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Cloven
Sally Spedding
Pan Macmillan, 467 pages


blacksheep
Cloven
Sally Spedding
Sally Spedding was born in Porthcawl, South Glamorgan. She studied sculpture at Manchester College Of Art. When her two daughters were young, her painter husband Jeffrey & Sally gave up their teaching posts in Essex and moved back to Wales to focus on their work while keeping sheep & ponies. However, she soon began teaching full time again and also undertook sculpture commissions for the British Museum, Aynsley China and many others. She is currently the creative writing tutor for Leicester University

Sally Spedding Website
ISFDB Bibliography

Past Feature Reviews
A review by Cindy Lynn Speer

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Ivan Browning has come to quiet, quaint Northamptionshire in order to escape the tragic accident that robbed a young girl of her life and him of his peace. Now he teaches a pottery class and lives in Tripp's Cottage, a place with a long and tragic history. His journey begins, ironically, when his car is stolen. The only real possible thieves are the Oakleys, a criminal family of great power. The villagers have long known that there's no sense in trifling with either the Oakleys or the Dawsons, a fact that Ivan is about to find out personally. Before he left his car, he suffered a sucking sensation on his hand, as if something was, well, sucking on his skin. It creates a funny mark that one of his students remembers as being similar to one she saw on a lady named Valerie Rook. This is what brings these two together, as they try to crack the mysterious disappearances, first of his car, then of a man who tries to help. It is Valerie who explains the strange nature of the place. Soon, they'll be trying to solve something much less mundane than crooked politics and incestuous town affairs.

And that is where Sian Richards comes in. We go back to the year 1830 to meet her, and discover in her a tragic and sorrowful figure. Trampled by a steer, she's a wreck... her leg's withered, she messes herself, she can only speak with great effort, mouthing her words rather than saying them. Her father has asked her brother to take her along with him on his cattle drive, to bring her to a doctor in London who may cure her condition. The more misfortunes that strike this drive, the meaner her brother gets, until he sells her as a prostitute, forcing her to run away with only a horse and a dog for company. With the local constabulary wanting to question her about a murder, she finds her way to Tripp's Cottage, where she is sheltered, even though the townspeople around her blame her for the outbreak of cholera. Will Ivan and Valerie be able to lay her fretful ghost to rest?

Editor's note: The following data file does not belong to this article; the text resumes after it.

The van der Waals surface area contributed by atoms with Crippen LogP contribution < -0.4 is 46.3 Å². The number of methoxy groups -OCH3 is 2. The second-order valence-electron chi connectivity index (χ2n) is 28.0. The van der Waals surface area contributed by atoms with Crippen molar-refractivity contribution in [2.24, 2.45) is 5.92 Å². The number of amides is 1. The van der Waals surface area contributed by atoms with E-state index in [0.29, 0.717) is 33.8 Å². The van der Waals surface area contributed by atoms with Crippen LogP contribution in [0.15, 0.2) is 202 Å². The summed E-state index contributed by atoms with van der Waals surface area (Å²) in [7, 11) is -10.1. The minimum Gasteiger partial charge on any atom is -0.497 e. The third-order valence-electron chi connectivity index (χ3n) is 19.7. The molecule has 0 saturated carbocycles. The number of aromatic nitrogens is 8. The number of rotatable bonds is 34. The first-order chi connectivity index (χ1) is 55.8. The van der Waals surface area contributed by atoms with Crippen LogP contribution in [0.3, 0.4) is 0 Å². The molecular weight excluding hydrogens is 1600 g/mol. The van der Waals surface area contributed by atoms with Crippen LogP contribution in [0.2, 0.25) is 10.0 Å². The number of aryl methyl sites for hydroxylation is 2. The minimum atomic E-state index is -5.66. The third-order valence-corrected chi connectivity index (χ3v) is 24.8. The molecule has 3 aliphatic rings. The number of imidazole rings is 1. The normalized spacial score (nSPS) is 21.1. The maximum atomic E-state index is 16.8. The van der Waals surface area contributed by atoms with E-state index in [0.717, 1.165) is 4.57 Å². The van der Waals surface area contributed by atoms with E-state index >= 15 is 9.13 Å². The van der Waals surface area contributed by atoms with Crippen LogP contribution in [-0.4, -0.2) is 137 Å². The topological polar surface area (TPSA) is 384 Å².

Cloven is not about any supernatural evil, but about the worst evil of all, that which lays in men's hearts. You can't help but feel great pity for sweet Sian, whose innocence and gentleness make every horrible thing that happens to her seem to hurt worse. We can't help liking Ivan, either, who is trying to make a life for himself, and trying to find a sort of salvation for what he did, even if he doesn't seem to know it. We feel horrible for him as he tries to get his car back, and as the Oakleys target him and Valerie for their bullying because of it. It becomes very scary, too, because the bullying slowly escalates, going past the reader just feeling bad and frustrated on Ivan's behalf to seriously worried.

But there are some supernatural elements. The atmosphere itself is quite creepy, as are the piteous cries for help that our mysterious ghost gives. The historical elements are handled very well, giving us a real feeling for the time, the cold, and the desperation, even as it contrasts against the easier, modern time.

More historical novel meets mystery than horror, Cloven is none the less a creepy and sorrowful look at the darker side of the human heart with enough of the lighter side to give us hope.

Copyright © 2004 Cindy Lynn Speer

Cindy Lynn Speer loves books so much that she's designed most of her life around them, both as a librarian and a writer. Her books aren't due out anywhere soon, but she's trying. You can find her site at www.apenandfire.com.


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